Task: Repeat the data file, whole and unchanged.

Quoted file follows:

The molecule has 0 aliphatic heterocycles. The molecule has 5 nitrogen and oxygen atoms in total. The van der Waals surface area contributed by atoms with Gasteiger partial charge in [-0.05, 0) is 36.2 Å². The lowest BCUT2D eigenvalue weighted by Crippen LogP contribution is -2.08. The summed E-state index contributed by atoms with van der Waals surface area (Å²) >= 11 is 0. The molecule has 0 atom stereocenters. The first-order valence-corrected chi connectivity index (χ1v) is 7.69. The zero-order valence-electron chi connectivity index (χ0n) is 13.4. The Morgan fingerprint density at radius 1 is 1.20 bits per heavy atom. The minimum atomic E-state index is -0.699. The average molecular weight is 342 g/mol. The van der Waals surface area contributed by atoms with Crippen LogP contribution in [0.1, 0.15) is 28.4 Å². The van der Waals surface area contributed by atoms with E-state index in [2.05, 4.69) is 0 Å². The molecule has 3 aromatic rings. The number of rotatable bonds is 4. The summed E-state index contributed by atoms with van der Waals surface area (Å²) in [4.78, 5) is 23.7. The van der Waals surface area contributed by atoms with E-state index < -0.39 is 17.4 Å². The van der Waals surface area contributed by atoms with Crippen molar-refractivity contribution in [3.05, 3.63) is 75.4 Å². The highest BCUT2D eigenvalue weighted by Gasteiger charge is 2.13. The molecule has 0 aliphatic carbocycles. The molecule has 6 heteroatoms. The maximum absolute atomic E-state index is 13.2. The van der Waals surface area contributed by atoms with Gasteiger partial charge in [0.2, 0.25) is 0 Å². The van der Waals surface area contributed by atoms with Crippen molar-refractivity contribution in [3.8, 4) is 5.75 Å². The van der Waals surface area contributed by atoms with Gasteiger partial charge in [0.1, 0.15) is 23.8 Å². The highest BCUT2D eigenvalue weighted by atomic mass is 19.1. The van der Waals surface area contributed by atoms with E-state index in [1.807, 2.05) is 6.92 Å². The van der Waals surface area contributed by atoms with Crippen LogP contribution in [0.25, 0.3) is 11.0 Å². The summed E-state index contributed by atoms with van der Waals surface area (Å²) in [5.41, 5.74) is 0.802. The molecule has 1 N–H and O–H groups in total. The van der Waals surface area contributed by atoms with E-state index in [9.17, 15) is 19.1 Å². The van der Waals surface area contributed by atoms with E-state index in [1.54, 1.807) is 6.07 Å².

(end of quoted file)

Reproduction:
The molecule has 0 aliphatic heterocycles. The molecule has 5 nitrogen and oxygen atoms in total. The van der Waals surface area contributed by atoms with Gasteiger partial charge in [-0.05, 0) is 36.2 Å². The lowest BCUT2D eigenvalue weighted by Crippen LogP contribution is -2.08. The summed E-state index contributed by atoms with van der Waals surface area (Å²) >= 11 is 0. The molecule has 0 atom stereocenters. The first-order valence-corrected chi connectivity index (χ1v) is 7.69. The zero-order valence-electron chi connectivity index (χ0n) is 13.4. The Morgan fingerprint density at radius 1 is 1.20 bits per heavy atom. The minimum atomic E-state index is -0.699. The average molecular weight is 342 g/mol. The van der Waals surface area contributed by atoms with Crippen LogP contribution in [0.1, 0.15) is 28.4 Å². The van der Waals surface area contributed by atoms with E-state index in [2.05, 4.69) is 0 Å². The molecule has 3 aromatic rings. The number of rotatable bonds is 4. The summed E-state index contributed by atoms with van der Waals surface area (Å²) in [4.78, 5) is 23.7. The van der Waals surface area contributed by atoms with E-state index < -0.39 is 17.4 Å². The van der Waals surface area contributed by atoms with Crippen molar-refractivity contribution in [3.05, 3.63) is 75.4 Å². The highest BCUT2D eigenvalue weighted by Gasteiger charge is 2.13. The molecule has 0 aliphatic carbocycles. The molecule has 6 heteroatoms. The maximum absolute atomic E-state index is 13.2. The van der Waals surface area contributed by atoms with Gasteiger partial charge in [0.2, 0.25) is 0 Å². The van der Waals surface area contributed by atoms with Crippen molar-refractivity contribution in [3.8, 4) is 5.75 Å². The van der Waals surface area contributed by atoms with Gasteiger partial charge in [0.1, 0.15) is 23.8 Å². The highest BCUT2D eigenvalue weighted by atomic mass is 19.1. The van der Waals surface area contributed by atoms with E-state index in [1.807, 2.05) is 6.92 Å². The van der Waals surface area contributed by atoms with Crippen LogP contribution in [0.25, 0.3) is 11.0 Å². The summed E-state index contributed by atoms with van der Waals surface area (Å²) in [5.41, 5.74) is 0.802. The molecule has 1 N–H and O–H groups in total. The van der Waals surface area contributed by atoms with E-state index in [9.17, 15) is 19.1 Å². The van der Waals surface area contributed by atoms with E-state index in [1.54, 1.807) is 6.07 Å².